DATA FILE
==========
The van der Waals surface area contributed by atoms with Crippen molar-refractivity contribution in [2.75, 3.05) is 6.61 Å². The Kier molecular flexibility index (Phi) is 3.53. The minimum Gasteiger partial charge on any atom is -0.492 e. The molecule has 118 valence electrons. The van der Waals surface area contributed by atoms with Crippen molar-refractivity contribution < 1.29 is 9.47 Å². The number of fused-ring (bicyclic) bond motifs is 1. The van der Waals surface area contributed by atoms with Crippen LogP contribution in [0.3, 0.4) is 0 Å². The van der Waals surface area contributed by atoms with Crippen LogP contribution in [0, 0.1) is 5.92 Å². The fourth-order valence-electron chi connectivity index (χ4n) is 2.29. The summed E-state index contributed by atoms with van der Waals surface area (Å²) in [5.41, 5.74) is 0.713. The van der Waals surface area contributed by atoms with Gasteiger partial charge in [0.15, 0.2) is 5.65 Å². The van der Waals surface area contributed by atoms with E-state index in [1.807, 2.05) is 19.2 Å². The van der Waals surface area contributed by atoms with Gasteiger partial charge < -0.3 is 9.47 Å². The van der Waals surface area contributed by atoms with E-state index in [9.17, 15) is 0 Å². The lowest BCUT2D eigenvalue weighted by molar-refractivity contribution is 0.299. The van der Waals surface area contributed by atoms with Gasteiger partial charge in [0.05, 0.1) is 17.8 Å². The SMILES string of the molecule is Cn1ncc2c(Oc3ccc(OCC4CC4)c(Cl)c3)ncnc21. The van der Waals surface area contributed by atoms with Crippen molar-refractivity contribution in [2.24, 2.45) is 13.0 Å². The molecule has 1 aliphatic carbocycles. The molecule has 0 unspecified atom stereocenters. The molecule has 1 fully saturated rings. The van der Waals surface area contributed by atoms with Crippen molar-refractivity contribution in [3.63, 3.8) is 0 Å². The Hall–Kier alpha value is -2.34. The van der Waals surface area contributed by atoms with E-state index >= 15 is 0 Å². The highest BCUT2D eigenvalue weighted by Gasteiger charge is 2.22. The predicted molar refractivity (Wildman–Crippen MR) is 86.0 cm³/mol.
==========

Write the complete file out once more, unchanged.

The van der Waals surface area contributed by atoms with Crippen molar-refractivity contribution in [2.75, 3.05) is 6.61 Å². The Kier molecular flexibility index (Phi) is 3.53. The minimum Gasteiger partial charge on any atom is -0.492 e. The molecule has 118 valence electrons. The van der Waals surface area contributed by atoms with Crippen molar-refractivity contribution < 1.29 is 9.47 Å². The number of fused-ring (bicyclic) bond motifs is 1. The van der Waals surface area contributed by atoms with Crippen LogP contribution in [0.3, 0.4) is 0 Å². The van der Waals surface area contributed by atoms with Crippen LogP contribution in [0, 0.1) is 5.92 Å². The fourth-order valence-electron chi connectivity index (χ4n) is 2.29. The summed E-state index contributed by atoms with van der Waals surface area (Å²) in [5.41, 5.74) is 0.713. The van der Waals surface area contributed by atoms with Gasteiger partial charge in [0.15, 0.2) is 5.65 Å². The van der Waals surface area contributed by atoms with E-state index in [1.807, 2.05) is 19.2 Å². The van der Waals surface area contributed by atoms with Gasteiger partial charge < -0.3 is 9.47 Å². The van der Waals surface area contributed by atoms with E-state index in [9.17, 15) is 0 Å². The lowest BCUT2D eigenvalue weighted by molar-refractivity contribution is 0.299. The van der Waals surface area contributed by atoms with Gasteiger partial charge in [0.05, 0.1) is 17.8 Å². The SMILES string of the molecule is Cn1ncc2c(Oc3ccc(OCC4CC4)c(Cl)c3)ncnc21. The van der Waals surface area contributed by atoms with Crippen molar-refractivity contribution in [2.24, 2.45) is 13.0 Å². The molecule has 1 aliphatic carbocycles. The molecule has 0 unspecified atom stereocenters. The molecule has 1 fully saturated rings. The van der Waals surface area contributed by atoms with Crippen molar-refractivity contribution in [3.63, 3.8) is 0 Å². The Hall–Kier alpha value is -2.34. The van der Waals surface area contributed by atoms with E-state index >= 15 is 0 Å². The highest BCUT2D eigenvalue weighted by Gasteiger charge is 2.22. The predicted molar refractivity (Wildman–Crippen MR) is 86.0 cm³/mol.